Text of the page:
Byblos

Macrinus. 217-218 CE. AE 29-31, 16.49g. (11h). Phoenicia, Byblos. Obv: AVT KAI MA – KPINOC CEB Laureate, cuirassed bust r., seen from the front. Rx: IEPAC above, BVB / LOV* below, Temple with court attached to its rear; five steps lead to the front of the temple, within which an altar is seen; five steps lead to a side-entrance to the court, within which is a large cone surrounded by a fence. BM 38. Sear 2963. Price/Trell fig. 271. Pleasant red and green patination. Gemini, LLC > Auction IX 9 January 2012, Lot: 510. Realized: 6,500 USD.

Byblos (today Jubayl, Lebanon) is one of the world’s oldest continuously inhabited cities. A very ancient (2800 BCE) temple of the city’s patron goddess Baalat Gebal[13] (identified by the Greeks as Atargatis or Aphrodite) may be the one depicted on a local coin[14] from the brief reign of Macrinus (217- 218 CE). The Greek inscription IEPAC BΥBΛOΥ proclaims “of Holy Byblos”. The image of the goddess is a tall, conical stone or baetyl within a columned courtyard behind the temple building. “It is the most fantastic piece of architecture ever used as a likeness of a deity (Tameanko, 209).”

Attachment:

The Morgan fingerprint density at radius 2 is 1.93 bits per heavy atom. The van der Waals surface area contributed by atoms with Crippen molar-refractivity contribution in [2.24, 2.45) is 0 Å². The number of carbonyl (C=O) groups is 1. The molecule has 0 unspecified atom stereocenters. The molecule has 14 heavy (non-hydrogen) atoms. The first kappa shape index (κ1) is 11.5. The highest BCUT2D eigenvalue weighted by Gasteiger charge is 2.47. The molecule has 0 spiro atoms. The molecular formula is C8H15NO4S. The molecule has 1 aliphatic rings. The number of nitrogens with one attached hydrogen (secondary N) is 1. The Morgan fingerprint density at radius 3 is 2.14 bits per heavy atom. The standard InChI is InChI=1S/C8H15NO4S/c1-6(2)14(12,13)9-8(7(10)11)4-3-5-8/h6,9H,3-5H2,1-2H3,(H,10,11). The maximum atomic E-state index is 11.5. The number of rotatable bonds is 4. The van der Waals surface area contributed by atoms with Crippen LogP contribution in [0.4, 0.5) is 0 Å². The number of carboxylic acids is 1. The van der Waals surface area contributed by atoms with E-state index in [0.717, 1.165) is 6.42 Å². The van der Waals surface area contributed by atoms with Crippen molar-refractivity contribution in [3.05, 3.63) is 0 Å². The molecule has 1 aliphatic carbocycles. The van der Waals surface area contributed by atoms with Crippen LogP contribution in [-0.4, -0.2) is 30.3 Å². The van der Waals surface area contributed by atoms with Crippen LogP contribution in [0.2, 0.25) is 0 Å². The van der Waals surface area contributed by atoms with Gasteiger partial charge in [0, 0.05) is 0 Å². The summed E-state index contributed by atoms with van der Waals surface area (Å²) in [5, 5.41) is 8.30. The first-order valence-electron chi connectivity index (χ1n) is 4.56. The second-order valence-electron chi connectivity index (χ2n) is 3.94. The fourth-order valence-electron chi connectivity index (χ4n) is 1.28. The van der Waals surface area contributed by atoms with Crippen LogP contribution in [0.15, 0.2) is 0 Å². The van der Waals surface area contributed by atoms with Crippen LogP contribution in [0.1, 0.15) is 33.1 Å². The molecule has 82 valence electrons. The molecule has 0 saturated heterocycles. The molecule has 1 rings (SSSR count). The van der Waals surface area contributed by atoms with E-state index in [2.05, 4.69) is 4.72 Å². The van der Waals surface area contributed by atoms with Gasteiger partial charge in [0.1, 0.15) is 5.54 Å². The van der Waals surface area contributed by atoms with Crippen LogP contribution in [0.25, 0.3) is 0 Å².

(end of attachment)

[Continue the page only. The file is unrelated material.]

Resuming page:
Perinthus

Caracalla (198-211 CE). AE 41 mm medallion (36.48 gm) of Thrace, Perinthus. two temples facing each other at ¾ perspective angle, prize urns above. Heritage World Coin Auctions > New York Signature Sale 3012 2 January 2011, Lot: 24719. Realized: 7,000 USD.